For what it’s worth, psychologically now I think of my trading account no differently that any other foreign currency account with the important exception that it’s subject to margin calls if trades are open :-). In either case I don’t lose sleep worrying about it, but with the trading account may get out of bed in the middle of the night to search charts for evidence of some nuance.

If it helps, in terms of execution my account is not subject to FIFO regulations–huge advantange, worth an offshore account if you live in the U.S.A.–so tend to have a number of long and short positions open simultaneously, total position size in either direction biased in favour of any trend, equal in size or biased to earn net positive swap when nothing is happening–better interest than a bank pays, and with open positions the account is somewhat less likely to be sucked into a black hole in a black swan event.

Entries and targets are based on “best trading practice” involving a couple of basic lagging indicators (Stochastics, MACD), a few informative but untradeable indicators my son and I developed and potentially leading indicators including divergence derived from Stochastics and MACD, support and resistance and Tim Morge’s expanded notion of Median Lines (“Pitch Forks”). No stops to be sacrificed like pawns since simultaneous long and short positions tend to dampen the effect of adverse excursions.

Conceptually I think of the market as a pseudo random walk–pink noise (1/frequency power spectrum)–which is the origin of the phrase “fat tails” in trading and the notion that “the trend is your friend–until the end”. It has to be traded accordingly.

My trading worldview can summed up in two quotes:

Keynes: “[If you bet too big] The market can remain irrational longer than you can stay solvent.”

(Probably) Jesse Livermore: “Price fluctuates.”



The short answer yes, you can.

The learning curve for forex does not take much. Learn how much your pip is worth. Learn some simple trading technique and how to read the the charts (time frames).

No fancy trading techniques either.

This a quick response. Any questions feel free to ask me.


"forex, is not for unemployed’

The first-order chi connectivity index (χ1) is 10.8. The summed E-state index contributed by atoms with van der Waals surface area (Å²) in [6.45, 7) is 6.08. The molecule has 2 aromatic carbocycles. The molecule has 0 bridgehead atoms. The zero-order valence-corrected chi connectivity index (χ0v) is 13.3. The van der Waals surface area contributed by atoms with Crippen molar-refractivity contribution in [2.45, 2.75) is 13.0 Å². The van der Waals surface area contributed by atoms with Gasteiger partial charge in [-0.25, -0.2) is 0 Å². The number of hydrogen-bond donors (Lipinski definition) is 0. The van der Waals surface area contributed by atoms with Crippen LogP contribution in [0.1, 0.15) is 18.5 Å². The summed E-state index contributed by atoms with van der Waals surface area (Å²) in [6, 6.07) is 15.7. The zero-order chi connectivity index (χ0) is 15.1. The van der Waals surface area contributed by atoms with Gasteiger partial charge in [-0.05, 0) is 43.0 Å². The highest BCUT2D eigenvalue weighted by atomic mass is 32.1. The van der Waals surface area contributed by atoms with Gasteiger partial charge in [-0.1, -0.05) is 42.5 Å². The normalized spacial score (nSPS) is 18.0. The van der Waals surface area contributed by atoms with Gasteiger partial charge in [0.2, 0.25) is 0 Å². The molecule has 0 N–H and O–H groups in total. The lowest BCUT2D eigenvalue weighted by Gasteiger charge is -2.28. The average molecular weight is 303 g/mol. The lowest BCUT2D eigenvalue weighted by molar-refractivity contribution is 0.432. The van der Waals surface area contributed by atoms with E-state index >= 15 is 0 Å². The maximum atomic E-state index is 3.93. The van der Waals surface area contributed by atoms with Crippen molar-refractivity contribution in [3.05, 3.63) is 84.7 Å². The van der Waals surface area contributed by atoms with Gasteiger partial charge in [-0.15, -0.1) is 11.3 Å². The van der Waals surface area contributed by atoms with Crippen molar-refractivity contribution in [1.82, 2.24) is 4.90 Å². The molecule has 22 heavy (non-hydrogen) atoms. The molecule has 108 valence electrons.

Any reason why?

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Because you don’t have the capital to trade with (unless you do).

I think most of the traders lose because they make rough decision and there is no valid reasons to support their decision.

I agree with that, but why they do that is the real question. Why do they make decisions for which they have no justification?

There are various reasons why a large percentage of traders may lose money:
The first is a lack of education and experience, and the second is a lack of risk management.

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Also add emotional management to that list bro…

Yes, that is a crucial factor that should be considered, but it’s occasionally ignored by traders.

Success in trading is possible for determined individuals with hard work and learning, regardless of background. Be patient, focus on improvement, and manage your expectations. Good luck!

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The chances of consistent success are very low there maybe times when you win big and I think its a good time to invest in something else. Odds are in the end you will lose more money. The stats dont lie

There is a low probability of making much money in anything. So before rejecting trading you should be able to suggest something better please…

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That’s the best answer ever !!
I wouldn’t answer better.
That’s true, is there anything out there we can make load of money with high probability? Don’t see much

I’m convinced that with great continuing education, patience, self control and high dose of realism we can make money in trading, but never thought that we can get rich with.
That’s either not my goal , for the following years, my goal isn’t to make money but not losing while enjoying the thrill of trading.

Thank you , that’s very cheerful